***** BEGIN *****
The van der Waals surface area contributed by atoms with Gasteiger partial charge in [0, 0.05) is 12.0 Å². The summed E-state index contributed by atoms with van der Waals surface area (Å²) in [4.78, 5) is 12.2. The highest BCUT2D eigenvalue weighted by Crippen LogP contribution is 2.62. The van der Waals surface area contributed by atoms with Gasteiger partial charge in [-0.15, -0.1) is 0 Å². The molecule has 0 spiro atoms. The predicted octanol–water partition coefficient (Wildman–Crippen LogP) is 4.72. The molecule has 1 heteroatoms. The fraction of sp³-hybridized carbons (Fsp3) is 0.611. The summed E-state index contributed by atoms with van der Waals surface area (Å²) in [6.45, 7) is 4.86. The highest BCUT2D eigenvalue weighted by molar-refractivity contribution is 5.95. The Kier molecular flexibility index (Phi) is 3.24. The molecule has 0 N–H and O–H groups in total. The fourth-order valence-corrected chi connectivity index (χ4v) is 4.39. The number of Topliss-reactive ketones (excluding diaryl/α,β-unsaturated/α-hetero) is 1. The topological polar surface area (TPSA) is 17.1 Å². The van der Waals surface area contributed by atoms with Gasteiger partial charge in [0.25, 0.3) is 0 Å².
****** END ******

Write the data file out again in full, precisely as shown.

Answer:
The van der Waals surface area contributed by atoms with Gasteiger partial charge in [0, 0.05) is 12.0 Å². The summed E-state index contributed by atoms with van der Waals surface area (Å²) in [4.78, 5) is 12.2. The highest BCUT2D eigenvalue weighted by Crippen LogP contribution is 2.62. The van der Waals surface area contributed by atoms with Gasteiger partial charge in [-0.15, -0.1) is 0 Å². The molecule has 0 spiro atoms. The predicted octanol–water partition coefficient (Wildman–Crippen LogP) is 4.72. The molecule has 1 heteroatoms. The fraction of sp³-hybridized carbons (Fsp3) is 0.611. The summed E-state index contributed by atoms with van der Waals surface area (Å²) in [6.45, 7) is 4.86. The highest BCUT2D eigenvalue weighted by molar-refractivity contribution is 5.95. The Kier molecular flexibility index (Phi) is 3.24. The molecule has 0 N–H and O–H groups in total. The fourth-order valence-corrected chi connectivity index (χ4v) is 4.39. The number of Topliss-reactive ketones (excluding diaryl/α,β-unsaturated/α-hetero) is 1. The topological polar surface area (TPSA) is 17.1 Å². The van der Waals surface area contributed by atoms with Gasteiger partial charge in [0.25, 0.3) is 0 Å².